The wedding was beautiful, but the reception was over the top. I was refilling my plate with baked brie when I noticed the full menu. Chicken Cordon Bleu. Salmon. Standing Rib Roast. Spinach Risotto. Scalloped Potatoes. Caprese Salad . . . Right then, three waiters marched past, silver trays loaded with assorted petit fours.
This was going to be a serious feast. I’d better save room.
Is that the feeling I have when I sit down to read my Bible? Or am I more like a tired housewife standing blankly in front of my open refrigerator, wondering what in the world to have for dinner?
Where do I feed my hungry soul between sermons? After Bible study has shut down for the summer? After I’ve given up on my “read through the Bible in a year” program? God once said that “man does not live by bread alone, but by every word that comes from the mouth of God” (Deuteronomy 8:3). So I pick up my Bible and open it at random. A familiar verse offers a quick snack. A favorite passage provides some comfort food, as long as I skip the part that leaves a bitter taste. Then I grab a command or two for the road and charge into my day. Slim pickings, but it’ll have to do.
By contrast, God offers us a serious feast. It’s meant to be rich and satisfying. It’s meant to be sweet. David exclaims, “How sweet are your words to my taste, sweeter than honey to my mouth!” (Psalm 119:103).
What is it that makes the Bible sweet? It is the sweet taste of grace coming from the life, death, and resurrection of Jesus Christ. The good news about Jesus changes how I read my Bible. He is like the middle layer of a three‐layer cake.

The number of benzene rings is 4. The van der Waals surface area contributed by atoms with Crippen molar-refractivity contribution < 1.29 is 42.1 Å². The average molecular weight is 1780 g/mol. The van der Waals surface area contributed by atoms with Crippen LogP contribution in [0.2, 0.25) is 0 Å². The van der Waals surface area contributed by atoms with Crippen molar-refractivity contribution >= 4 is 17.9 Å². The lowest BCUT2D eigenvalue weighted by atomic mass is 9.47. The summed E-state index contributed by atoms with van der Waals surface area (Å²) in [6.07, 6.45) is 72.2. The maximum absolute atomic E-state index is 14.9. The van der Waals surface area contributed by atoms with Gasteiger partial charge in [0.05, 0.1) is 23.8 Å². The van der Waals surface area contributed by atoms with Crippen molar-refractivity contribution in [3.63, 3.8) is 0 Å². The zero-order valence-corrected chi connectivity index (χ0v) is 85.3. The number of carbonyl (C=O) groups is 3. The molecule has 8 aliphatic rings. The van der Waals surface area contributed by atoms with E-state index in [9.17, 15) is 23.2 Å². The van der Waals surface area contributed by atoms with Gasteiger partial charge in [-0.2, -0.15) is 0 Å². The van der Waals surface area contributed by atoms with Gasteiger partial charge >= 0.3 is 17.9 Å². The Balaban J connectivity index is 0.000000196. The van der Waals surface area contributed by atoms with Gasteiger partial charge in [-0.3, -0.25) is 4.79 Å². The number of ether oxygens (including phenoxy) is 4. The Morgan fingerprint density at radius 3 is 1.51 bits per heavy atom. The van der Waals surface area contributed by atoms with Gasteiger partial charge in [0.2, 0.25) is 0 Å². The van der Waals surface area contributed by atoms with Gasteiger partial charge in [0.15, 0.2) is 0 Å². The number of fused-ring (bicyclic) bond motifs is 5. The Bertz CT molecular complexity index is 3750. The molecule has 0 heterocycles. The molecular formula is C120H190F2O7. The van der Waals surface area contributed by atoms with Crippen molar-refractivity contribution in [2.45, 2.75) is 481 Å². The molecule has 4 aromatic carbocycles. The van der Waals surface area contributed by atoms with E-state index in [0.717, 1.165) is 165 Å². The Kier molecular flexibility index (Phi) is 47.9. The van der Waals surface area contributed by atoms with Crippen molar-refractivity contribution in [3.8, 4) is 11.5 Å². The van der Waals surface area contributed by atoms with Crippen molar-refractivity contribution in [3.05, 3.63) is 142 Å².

Let me give you an example. The charming book of Philemon tells the story of a runaway slave and his rightfully offended master. Paul steps in as the mediator. Layer one of this cake is the people in the story. I notice that Paul is acting very unselfishly. He’s offering to pay for something he didn’t break. He’s in prison, too. Wow. What a great example. Layer three is me, my life. I need to be more unselfish, like Paul. I’m not in prison, but I do have three small children. I need to rise above my circumstances.
Dry duty until you taste the middle layer. It’s Jesus who connects us, Paul and me. His grace, mentioned at the beginning and end of this letter, is what Paul had and what I need. His grace, free to us, was paid for by him on the cross. Our Savior paid for something he didn’t break. Where do you think Paul got that idea? Jesus saved all three characters in the story. He is my Savior too, and he will save me today from every selfish thought that makes my life a prison.